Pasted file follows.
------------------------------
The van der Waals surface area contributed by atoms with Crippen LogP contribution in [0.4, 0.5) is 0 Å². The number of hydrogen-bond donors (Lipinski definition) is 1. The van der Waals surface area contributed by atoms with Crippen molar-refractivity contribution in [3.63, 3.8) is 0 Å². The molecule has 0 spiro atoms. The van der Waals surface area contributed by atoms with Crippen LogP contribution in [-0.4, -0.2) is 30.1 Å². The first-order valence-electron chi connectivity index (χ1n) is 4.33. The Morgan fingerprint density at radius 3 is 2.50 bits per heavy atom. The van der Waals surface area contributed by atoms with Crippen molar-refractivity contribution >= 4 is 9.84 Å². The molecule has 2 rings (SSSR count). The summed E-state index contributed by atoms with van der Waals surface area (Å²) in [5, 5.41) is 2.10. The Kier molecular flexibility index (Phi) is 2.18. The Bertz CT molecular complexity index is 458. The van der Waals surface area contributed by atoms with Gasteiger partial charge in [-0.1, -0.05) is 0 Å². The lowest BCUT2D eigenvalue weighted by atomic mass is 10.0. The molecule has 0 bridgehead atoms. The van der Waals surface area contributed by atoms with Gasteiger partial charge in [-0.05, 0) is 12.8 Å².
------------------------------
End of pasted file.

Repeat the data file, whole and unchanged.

The van der Waals surface area contributed by atoms with Crippen LogP contribution in [0.4, 0.5) is 0 Å². The number of hydrogen-bond donors (Lipinski definition) is 1. The van der Waals surface area contributed by atoms with Crippen molar-refractivity contribution in [3.63, 3.8) is 0 Å². The molecule has 0 spiro atoms. The van der Waals surface area contributed by atoms with Crippen LogP contribution in [-0.4, -0.2) is 30.1 Å². The first-order valence-electron chi connectivity index (χ1n) is 4.33. The Morgan fingerprint density at radius 3 is 2.50 bits per heavy atom. The van der Waals surface area contributed by atoms with Crippen molar-refractivity contribution >= 4 is 9.84 Å². The molecule has 2 rings (SSSR count). The summed E-state index contributed by atoms with van der Waals surface area (Å²) in [5, 5.41) is 2.10. The Kier molecular flexibility index (Phi) is 2.18. The Bertz CT molecular complexity index is 458. The van der Waals surface area contributed by atoms with Gasteiger partial charge in [-0.1, -0.05) is 0 Å². The lowest BCUT2D eigenvalue weighted by atomic mass is 10.0. The molecule has 0 bridgehead atoms. The van der Waals surface area contributed by atoms with Gasteiger partial charge in [-0.05, 0) is 12.8 Å².